Winter can be a difficult time of year for children with asthma. Many children experience worse or more frequent symptoms because they are susceptible to certain triggers that occur at this time of year. Identifying your child’s asthma triggers is the first step to eliminating them, but it can be difficult to tell what is causing the problem if you’re not tracking your child’s symptoms. Keeping an asthma diary is a simple way to spot the patterns when and where the symptoms appear. If your child’s asthma always gets worse when the weather is freezing or after you’ve been using the wood burner then this could tell you what’s causing the problem.
Winter Asthma Triggers
Asthma in children can get worse during the colder months. Winter weather and changes in our lifestyles can trigger Asthma symptoms for some children. However, the triggers can be different for everyone so it can be difficult to tell which factors you need to change in order to protect your child.
Common winter triggers for Asthma in children include:
- Cold weather, especially when children are breathing in cold air while outside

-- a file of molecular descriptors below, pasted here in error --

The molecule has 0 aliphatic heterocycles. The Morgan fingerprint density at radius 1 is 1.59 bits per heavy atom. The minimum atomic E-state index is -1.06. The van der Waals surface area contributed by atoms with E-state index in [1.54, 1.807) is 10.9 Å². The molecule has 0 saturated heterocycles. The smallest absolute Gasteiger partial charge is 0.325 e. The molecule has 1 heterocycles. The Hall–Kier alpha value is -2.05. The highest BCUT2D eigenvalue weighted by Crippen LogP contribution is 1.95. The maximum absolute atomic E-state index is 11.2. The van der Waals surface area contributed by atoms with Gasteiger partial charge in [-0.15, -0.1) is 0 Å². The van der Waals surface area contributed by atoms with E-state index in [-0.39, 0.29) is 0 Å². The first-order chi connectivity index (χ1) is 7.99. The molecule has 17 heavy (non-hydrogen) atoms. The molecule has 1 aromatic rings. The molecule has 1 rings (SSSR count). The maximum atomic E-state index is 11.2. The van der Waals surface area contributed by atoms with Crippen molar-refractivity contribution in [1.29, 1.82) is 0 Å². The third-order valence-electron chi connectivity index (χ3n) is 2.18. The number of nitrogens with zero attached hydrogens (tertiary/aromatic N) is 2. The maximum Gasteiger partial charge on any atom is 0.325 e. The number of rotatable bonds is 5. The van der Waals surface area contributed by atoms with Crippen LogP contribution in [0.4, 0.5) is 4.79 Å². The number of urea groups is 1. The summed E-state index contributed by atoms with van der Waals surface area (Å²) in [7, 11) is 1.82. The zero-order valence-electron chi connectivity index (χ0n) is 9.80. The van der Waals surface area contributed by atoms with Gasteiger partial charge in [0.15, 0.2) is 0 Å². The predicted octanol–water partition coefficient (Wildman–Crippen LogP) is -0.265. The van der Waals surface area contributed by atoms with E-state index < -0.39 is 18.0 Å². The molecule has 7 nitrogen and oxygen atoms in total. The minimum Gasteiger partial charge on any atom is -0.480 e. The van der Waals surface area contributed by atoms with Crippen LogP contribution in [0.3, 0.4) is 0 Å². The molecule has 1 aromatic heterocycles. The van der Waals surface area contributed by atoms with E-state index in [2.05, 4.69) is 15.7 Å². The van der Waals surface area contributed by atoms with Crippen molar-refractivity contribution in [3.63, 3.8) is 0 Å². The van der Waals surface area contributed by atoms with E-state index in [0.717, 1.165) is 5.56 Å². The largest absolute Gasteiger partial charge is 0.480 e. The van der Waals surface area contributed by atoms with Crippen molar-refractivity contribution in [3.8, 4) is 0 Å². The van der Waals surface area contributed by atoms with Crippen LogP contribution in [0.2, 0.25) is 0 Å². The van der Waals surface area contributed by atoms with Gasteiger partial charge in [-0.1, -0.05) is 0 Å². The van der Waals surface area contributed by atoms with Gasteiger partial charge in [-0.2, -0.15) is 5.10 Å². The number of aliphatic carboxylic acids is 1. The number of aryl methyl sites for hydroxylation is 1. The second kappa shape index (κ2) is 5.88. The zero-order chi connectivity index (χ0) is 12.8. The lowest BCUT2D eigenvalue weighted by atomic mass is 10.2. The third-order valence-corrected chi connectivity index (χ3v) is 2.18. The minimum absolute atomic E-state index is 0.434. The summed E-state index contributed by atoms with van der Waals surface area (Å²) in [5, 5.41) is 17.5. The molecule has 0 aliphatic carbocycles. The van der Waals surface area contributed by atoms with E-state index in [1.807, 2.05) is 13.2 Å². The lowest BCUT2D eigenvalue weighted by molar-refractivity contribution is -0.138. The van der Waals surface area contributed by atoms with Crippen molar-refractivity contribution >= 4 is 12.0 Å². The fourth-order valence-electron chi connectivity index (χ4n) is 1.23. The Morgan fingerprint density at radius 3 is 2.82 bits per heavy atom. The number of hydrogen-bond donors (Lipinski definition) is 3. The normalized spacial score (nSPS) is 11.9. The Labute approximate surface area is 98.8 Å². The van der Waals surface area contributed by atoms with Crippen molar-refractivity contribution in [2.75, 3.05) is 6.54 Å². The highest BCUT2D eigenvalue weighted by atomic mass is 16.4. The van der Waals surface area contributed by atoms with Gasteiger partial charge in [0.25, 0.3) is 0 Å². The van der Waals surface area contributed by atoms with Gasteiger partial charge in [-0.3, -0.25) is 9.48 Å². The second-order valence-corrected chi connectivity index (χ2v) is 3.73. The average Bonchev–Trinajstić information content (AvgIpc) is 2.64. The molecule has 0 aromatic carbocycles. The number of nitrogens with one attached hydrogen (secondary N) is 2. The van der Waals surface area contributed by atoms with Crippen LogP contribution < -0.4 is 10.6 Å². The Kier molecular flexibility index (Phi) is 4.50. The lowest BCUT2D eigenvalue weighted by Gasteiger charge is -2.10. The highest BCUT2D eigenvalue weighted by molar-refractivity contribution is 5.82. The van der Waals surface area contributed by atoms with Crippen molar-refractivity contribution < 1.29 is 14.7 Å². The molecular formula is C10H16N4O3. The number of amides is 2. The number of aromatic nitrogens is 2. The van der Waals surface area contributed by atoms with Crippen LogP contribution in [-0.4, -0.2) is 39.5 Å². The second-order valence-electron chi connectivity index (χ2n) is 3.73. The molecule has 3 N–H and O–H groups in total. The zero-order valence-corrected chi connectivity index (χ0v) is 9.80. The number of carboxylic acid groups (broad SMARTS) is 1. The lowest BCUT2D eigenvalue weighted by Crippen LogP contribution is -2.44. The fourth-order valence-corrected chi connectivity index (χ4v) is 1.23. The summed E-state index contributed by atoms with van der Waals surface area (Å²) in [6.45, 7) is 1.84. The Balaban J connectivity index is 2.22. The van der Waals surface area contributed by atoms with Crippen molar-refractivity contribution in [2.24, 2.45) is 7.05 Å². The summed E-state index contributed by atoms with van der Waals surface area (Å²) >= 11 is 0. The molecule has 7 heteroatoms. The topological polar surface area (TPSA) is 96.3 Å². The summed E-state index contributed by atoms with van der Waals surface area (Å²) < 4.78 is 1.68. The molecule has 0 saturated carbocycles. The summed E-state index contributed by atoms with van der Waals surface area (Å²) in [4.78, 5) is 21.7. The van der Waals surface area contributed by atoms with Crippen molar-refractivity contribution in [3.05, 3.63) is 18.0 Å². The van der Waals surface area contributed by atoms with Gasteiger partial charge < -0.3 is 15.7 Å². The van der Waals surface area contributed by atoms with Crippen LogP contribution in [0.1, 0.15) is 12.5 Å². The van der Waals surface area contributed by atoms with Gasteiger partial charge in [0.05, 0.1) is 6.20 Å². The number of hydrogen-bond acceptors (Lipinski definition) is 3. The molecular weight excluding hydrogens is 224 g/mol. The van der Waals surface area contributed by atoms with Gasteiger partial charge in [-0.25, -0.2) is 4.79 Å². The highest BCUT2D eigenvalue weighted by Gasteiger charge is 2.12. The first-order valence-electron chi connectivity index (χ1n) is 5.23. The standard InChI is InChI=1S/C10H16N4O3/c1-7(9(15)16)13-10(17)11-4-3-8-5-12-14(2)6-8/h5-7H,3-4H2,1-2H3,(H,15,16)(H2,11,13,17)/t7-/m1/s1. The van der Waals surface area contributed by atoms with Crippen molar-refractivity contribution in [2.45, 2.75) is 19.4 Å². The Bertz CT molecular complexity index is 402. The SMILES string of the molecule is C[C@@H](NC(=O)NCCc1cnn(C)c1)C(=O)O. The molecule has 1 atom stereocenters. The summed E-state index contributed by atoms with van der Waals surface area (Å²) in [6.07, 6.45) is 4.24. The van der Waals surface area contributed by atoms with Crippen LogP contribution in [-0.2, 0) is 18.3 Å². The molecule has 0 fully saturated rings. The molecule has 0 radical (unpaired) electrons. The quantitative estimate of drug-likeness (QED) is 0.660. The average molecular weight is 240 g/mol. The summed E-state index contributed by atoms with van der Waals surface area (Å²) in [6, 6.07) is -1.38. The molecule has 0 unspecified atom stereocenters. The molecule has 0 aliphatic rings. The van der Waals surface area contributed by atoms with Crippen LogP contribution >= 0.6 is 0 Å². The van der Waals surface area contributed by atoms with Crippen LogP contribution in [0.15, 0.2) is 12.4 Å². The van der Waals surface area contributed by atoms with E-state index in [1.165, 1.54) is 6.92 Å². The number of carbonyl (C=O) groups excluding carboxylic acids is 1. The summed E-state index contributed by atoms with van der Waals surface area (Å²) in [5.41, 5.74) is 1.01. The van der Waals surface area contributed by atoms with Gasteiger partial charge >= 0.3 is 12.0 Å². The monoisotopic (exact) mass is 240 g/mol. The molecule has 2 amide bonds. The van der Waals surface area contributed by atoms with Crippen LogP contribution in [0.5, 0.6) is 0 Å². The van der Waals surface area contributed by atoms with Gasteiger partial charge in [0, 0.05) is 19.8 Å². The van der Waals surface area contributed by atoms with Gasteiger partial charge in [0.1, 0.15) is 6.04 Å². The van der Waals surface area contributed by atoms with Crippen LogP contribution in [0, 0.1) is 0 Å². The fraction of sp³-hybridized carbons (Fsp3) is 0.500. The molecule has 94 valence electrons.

- Dry indoor air due to central heating
- Smoke and air pollution from open fires or wood burning stoves indoors
- Damp and mould, which often thrive during colder, wetter weather
- Dust mites, pet dander and other indoor allergens can cause more problems when we’re spending longer at home or reducing ventilation by keeping windows closed
- olds, flu or chest infections, which can exacerbate asthma symptoms by narrowing the airways
How to Keep an Asthma Diary
Consistency is the key to keeping an asthma diary for your child so it’s important to find an approach that works for you. Some people find it easier to keep notes on their phone while others prefer a notebook or use a calendar or wall chart. You should decide what information you want to record and make sure that everyone involved understands what is required. You may need to include grandparents, teachers, and your child in the process in order to ensure every detail is recorded.
Useful details to include in your child’s asthma diary include:
- the date of each entry
- a description of any symptoms your child experienced
- what your child was doing and where they were when the symptoms happened – this information will help identifying any asthma triggers so include details such as the weather or temperature
- what medication your child used or other actions taken to relive the symptoms
- peak flow measurements if you have a peak flow metre
Filling in your child’s asthma diary should become part of your normal routine. You could set aside some time to do this every evening or make a note immediately after your child experiences symptoms. It’s also helpful to take time to look back over the diary regularly to look for any gradual changes or patterns in when symptoms occurred. You’ll also be able to provide more accurate details to your doctor, which can help them to provide the best treatment for asthma in children.